Urinary sodium pump inhibitor raises cytosolic free calcium concentration in rat aorta.
We were able to purify two distinct sodium pump inhibitors to homogeneity from human urine based on [3H]ouabain-displacing activity from intact human erythrocytes. The polar and less polar compounds were eluted off the C18 reverse-phase column with 18% and 31% acetonitrile, respectively. The polar compound cross-reacted very weakly with specific antidigoxin antibody and lacked a characteristic ultraviolet absorption peak between 190 and 300 nm. The less polar compound showed a prominent digoxinlike immunoreactivity and had an ultraviolet spectrum similar to that of digoxin. We examined the effects of these compounds on cytosolic free calcium concentration in cultured rat vascular smooth muscle cells (A10 cells) using the fluorescent calcium chelator fura-2. Only the polar ouabain-displacing compound caused a significant increase, from 108 +/- 7 to 162 +/- 8 nM (n = 6, p less than 0.01), in cytosolic free calcium concentration in A10 cells. The rise in cytosolic free calcium concentration induced by the polar ouabain-displacing compound tended to be slower in onset and more sustained than that induced by arginine vasopressin. In contrast, ouabain and bufalin had no appreciable effects on cytosolic free calcium concentration in A10 cells. These results suggest that the polar ouabain-displacing compound we isolated from human urine may possess a vasoactive property and may play an important role in the modulation of vascular tone.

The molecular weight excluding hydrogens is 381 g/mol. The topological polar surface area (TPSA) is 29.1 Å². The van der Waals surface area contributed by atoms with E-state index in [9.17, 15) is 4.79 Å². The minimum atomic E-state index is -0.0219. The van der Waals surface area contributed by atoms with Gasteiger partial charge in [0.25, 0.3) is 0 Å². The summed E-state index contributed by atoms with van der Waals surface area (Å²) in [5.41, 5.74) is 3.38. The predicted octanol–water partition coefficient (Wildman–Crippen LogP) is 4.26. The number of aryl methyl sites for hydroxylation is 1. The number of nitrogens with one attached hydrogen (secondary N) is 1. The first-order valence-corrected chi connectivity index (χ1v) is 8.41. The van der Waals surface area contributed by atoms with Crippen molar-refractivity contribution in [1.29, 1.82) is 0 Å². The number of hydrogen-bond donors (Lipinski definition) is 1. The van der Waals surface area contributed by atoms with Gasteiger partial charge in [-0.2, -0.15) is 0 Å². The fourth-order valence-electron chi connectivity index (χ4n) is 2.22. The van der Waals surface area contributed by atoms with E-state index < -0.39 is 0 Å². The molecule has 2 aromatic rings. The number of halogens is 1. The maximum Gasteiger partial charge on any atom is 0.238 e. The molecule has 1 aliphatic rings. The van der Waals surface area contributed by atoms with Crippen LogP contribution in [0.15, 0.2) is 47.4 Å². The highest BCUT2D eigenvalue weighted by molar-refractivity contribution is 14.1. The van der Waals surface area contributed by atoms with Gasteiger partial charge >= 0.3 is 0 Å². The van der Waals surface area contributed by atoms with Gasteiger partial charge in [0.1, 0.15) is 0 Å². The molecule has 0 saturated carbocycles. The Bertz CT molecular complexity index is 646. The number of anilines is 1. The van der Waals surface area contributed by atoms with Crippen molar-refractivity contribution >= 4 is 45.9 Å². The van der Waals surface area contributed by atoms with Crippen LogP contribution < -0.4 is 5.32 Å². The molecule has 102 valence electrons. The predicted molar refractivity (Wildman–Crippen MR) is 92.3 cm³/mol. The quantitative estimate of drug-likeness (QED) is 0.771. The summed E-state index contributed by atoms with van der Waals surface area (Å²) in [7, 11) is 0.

- Copyright © 1989 by American Heart Association